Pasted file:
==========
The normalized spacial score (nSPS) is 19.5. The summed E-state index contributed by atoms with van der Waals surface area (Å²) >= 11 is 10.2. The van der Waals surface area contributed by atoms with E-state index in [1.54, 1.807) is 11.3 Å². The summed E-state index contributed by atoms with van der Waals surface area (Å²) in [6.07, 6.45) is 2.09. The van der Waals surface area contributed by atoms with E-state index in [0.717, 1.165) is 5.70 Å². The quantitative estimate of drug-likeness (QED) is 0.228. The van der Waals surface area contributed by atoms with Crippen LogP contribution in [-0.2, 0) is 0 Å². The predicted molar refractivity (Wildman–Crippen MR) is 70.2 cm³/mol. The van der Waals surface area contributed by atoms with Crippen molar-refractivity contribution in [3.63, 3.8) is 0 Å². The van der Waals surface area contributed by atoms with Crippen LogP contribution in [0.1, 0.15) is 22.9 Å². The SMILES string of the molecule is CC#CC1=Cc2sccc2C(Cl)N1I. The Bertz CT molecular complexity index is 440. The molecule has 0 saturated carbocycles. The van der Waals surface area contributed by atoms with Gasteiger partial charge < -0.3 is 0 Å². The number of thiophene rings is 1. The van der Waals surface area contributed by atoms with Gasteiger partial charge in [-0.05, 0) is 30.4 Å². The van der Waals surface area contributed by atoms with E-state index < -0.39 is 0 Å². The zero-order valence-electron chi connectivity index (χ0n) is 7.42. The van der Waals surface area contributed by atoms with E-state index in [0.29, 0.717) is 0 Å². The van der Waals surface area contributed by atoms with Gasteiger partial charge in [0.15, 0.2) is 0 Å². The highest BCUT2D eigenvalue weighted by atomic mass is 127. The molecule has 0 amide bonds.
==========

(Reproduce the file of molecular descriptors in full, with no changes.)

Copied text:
The normalized spacial score (nSPS) is 19.5. The summed E-state index contributed by atoms with van der Waals surface area (Å²) >= 11 is 10.2. The van der Waals surface area contributed by atoms with E-state index in [1.54, 1.807) is 11.3 Å². The summed E-state index contributed by atoms with van der Waals surface area (Å²) in [6.07, 6.45) is 2.09. The van der Waals surface area contributed by atoms with E-state index in [0.717, 1.165) is 5.70 Å². The quantitative estimate of drug-likeness (QED) is 0.228. The van der Waals surface area contributed by atoms with Crippen LogP contribution in [-0.2, 0) is 0 Å². The predicted molar refractivity (Wildman–Crippen MR) is 70.2 cm³/mol. The van der Waals surface area contributed by atoms with Crippen molar-refractivity contribution in [3.63, 3.8) is 0 Å². The van der Waals surface area contributed by atoms with Crippen LogP contribution in [0.1, 0.15) is 22.9 Å². The SMILES string of the molecule is CC#CC1=Cc2sccc2C(Cl)N1I. The Bertz CT molecular complexity index is 440. The molecule has 0 saturated carbocycles. The van der Waals surface area contributed by atoms with Gasteiger partial charge < -0.3 is 0 Å². The number of thiophene rings is 1. The van der Waals surface area contributed by atoms with Gasteiger partial charge in [-0.05, 0) is 30.4 Å². The van der Waals surface area contributed by atoms with E-state index < -0.39 is 0 Å². The zero-order valence-electron chi connectivity index (χ0n) is 7.42. The van der Waals surface area contributed by atoms with E-state index in [0.29, 0.717) is 0 Å². The van der Waals surface area contributed by atoms with Gasteiger partial charge in [0.15, 0.2) is 0 Å². The highest BCUT2D eigenvalue weighted by atomic mass is 127. The molecule has 0 amide bonds.